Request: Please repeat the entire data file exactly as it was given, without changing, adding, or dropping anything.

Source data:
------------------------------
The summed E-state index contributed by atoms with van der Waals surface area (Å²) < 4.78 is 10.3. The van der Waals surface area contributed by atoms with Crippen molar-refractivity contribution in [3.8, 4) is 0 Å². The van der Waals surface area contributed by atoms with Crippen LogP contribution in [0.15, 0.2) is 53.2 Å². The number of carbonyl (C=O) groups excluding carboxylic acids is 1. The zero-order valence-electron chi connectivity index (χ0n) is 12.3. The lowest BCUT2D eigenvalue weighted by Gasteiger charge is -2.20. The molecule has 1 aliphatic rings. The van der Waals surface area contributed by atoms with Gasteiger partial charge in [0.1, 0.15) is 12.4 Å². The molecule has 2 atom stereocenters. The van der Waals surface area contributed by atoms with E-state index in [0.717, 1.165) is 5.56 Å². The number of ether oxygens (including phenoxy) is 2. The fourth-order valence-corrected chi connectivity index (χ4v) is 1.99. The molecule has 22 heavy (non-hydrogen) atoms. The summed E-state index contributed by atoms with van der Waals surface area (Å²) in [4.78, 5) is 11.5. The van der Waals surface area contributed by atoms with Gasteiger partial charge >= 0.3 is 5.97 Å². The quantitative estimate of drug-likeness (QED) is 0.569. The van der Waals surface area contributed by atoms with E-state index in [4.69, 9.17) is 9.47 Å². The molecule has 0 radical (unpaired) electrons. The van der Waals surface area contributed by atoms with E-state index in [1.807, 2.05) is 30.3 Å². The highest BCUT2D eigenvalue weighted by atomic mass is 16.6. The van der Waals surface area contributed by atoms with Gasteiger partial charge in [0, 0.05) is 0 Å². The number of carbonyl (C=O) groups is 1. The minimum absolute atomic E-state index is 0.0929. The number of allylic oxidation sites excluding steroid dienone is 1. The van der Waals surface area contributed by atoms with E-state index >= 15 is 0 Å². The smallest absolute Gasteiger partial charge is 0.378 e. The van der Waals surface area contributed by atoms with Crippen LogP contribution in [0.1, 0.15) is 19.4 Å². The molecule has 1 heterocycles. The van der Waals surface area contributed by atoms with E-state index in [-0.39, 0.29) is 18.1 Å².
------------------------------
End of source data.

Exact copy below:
The summed E-state index contributed by atoms with van der Waals surface area (Å²) < 4.78 is 10.3. The van der Waals surface area contributed by atoms with Crippen molar-refractivity contribution in [3.8, 4) is 0 Å². The van der Waals surface area contributed by atoms with Crippen LogP contribution in [0.15, 0.2) is 53.2 Å². The number of carbonyl (C=O) groups excluding carboxylic acids is 1. The zero-order valence-electron chi connectivity index (χ0n) is 12.3. The lowest BCUT2D eigenvalue weighted by Gasteiger charge is -2.20. The molecule has 1 aliphatic rings. The van der Waals surface area contributed by atoms with Gasteiger partial charge in [0.1, 0.15) is 12.4 Å². The molecule has 2 atom stereocenters. The van der Waals surface area contributed by atoms with E-state index in [0.717, 1.165) is 5.56 Å². The number of ether oxygens (including phenoxy) is 2. The fourth-order valence-corrected chi connectivity index (χ4v) is 1.99. The molecule has 22 heavy (non-hydrogen) atoms. The summed E-state index contributed by atoms with van der Waals surface area (Å²) in [4.78, 5) is 11.5. The van der Waals surface area contributed by atoms with Gasteiger partial charge >= 0.3 is 5.97 Å². The quantitative estimate of drug-likeness (QED) is 0.569. The van der Waals surface area contributed by atoms with E-state index in [4.69, 9.17) is 9.47 Å². The molecule has 0 radical (unpaired) electrons. The van der Waals surface area contributed by atoms with E-state index in [1.807, 2.05) is 30.3 Å². The highest BCUT2D eigenvalue weighted by atomic mass is 16.6. The van der Waals surface area contributed by atoms with Gasteiger partial charge in [0, 0.05) is 0 Å². The number of carbonyl (C=O) groups is 1. The minimum absolute atomic E-state index is 0.0929. The number of allylic oxidation sites excluding steroid dienone is 1. The van der Waals surface area contributed by atoms with E-state index >= 15 is 0 Å². The smallest absolute Gasteiger partial charge is 0.378 e. The van der Waals surface area contributed by atoms with Crippen LogP contribution in [0.1, 0.15) is 19.4 Å². The molecule has 1 heterocycles. The van der Waals surface area contributed by atoms with E-state index in [-0.39, 0.29) is 18.1 Å².